Home >> Geography And World Power >> Carthage to The Warm Land India >> Coal the GreaterLand_P1

Coal the Greater Land Distributions the United States

french, conditions, lawrence, st, barrier, north and geographical

Page: 1 2 3 4 5 6

COAL : THE GREATER LAND DISTRIBUTIONS : THE UNITED STATES New World was not so favourably situated as the Old for the development on the spot of an early civilization, and so there is no land like Egypt. But though the geographical conditions remain unchanged, they may control the course of history differently according as men are able or are not able to use energy in certain ways. The ocean was for long a barrier, now it is an open highway. So on the American lands unsuited for early development we see a growth of one of the great Powers, because here energy could be con trolled and saved more economically when men once knew how. The first stages in the history gave little promise of future importance. Not alone did the Spaniards cross the ocean. For reasons depending on the geography of the Old World rather than that of the New, French, Dutch, and English followed closely, but kept in the main to the north, at first still searching for the sea way to the Indies. The French, following the St. Lawrence and Mississippi, penetrated far inland and claimed vast territories in the great lowland reached by these rivers. The English settled on the eastern coastlands both before and after the Dutch were dispossessed, cut from their base by happenings in Europe. The forested highlands of the Appalachians and New England, and the plains beyond claimed by the French, formed a double barrier, physical and political, which hemmed in these settlements, and no one would have supposed that they marked the beginning of what would become, within a century or two, one of the greatest Powers of the world. This growth was due to the geographical conditions, to the geographical factors controlling European history, and to a further discovery of how to use energy to greater advantage.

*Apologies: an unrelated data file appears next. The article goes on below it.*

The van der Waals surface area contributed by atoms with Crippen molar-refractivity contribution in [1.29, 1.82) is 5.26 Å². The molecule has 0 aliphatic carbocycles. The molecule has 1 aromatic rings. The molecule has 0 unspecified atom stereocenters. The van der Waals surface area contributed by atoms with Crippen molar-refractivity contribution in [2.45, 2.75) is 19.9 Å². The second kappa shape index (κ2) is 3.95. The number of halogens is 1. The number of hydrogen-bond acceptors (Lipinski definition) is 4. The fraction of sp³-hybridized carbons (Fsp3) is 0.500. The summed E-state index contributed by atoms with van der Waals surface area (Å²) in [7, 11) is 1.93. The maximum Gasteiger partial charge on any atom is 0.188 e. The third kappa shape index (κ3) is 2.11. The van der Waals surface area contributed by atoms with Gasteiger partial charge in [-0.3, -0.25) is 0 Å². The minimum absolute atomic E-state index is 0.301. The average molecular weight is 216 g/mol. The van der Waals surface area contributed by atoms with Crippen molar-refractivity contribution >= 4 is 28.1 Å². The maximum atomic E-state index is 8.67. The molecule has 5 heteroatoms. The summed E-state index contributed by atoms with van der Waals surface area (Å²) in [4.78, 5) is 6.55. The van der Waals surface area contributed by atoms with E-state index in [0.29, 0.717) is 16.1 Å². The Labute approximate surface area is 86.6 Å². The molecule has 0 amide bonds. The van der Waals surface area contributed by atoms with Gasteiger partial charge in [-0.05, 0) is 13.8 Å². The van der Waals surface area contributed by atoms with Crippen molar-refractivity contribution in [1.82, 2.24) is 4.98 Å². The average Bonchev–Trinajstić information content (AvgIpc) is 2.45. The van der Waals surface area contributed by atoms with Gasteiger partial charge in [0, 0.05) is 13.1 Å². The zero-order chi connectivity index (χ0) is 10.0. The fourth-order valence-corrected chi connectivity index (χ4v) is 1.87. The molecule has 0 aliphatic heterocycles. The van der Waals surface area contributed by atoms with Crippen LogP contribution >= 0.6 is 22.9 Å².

The settlements were outside the limits of extreme winter cold and of extreme summer heat. There is, indeed, no part of the eastern coast of North America which has a climate at all comparable with that of Britain, but the lands actually settled were more like those of the old country than any to north or south. The climatic conditions go far to explain the situation of the greatest of the American cities and especially that of New York.

The forested highlands formed a barrier, and well it was so ; the small communities in New England and Virginia were kept together; the land they claimed was really occupied, and was not like the great stretch from the mouth of the Mississippi to the mouth of the St. Lawrence,

a vast expanse with a wandering Frenchman, hunter or missionary, here and there. And yet through this barrier is an easy way open to the ocean tide for the first 150 miles from the sea. On these sheltered waters first sailed Henry Hudson and his Dutchmen seeking the way to the Indies, and by the valley called after its first explorer and by the valley of the tributary Mohawk men might reach the lowlands on the west. When the time came, the English settlers were able to strike through, break the French line from the interior position, and occupy the central lowland effectively.

The defeat of the French was not due only to those facts. Had the Frenchmen on the St. Lawrence been strongly supported by France, there might have been a different result ; but, as we have seen, French coloniz ing policy, influenced by the geographical conditions, was not continuous ; these settlers were not energetically supported from France. The stronger strategic position of the British was used effectively and the land became British, though there remains on the northern shores of the St. Lawrence a community where the French language is spoken, where customs and manners betray a French origin, and yet where it is felt that no allegiance is due to France.

On the eastern seaboard of North America, then, just because the land is different, the political units are more stable than are those conquered by Spain. The land was really colonized; men and women, having great powers of initiative, settled and saved energy, which they won from the soil by their own efforts. The stock was pure, there were no hall-breeds ; those who fixed the type of government and social custom were no soldiers and celibate priests whose watchwords were glory, gold and gospel; they were picked by their very originality. Colonization takes longer than con quest, but it is more effective. Those who came later of different stocks, speaking different languages, were one by one absorbed, and added strength to the whole.

Page: 1 2 3 4 5 6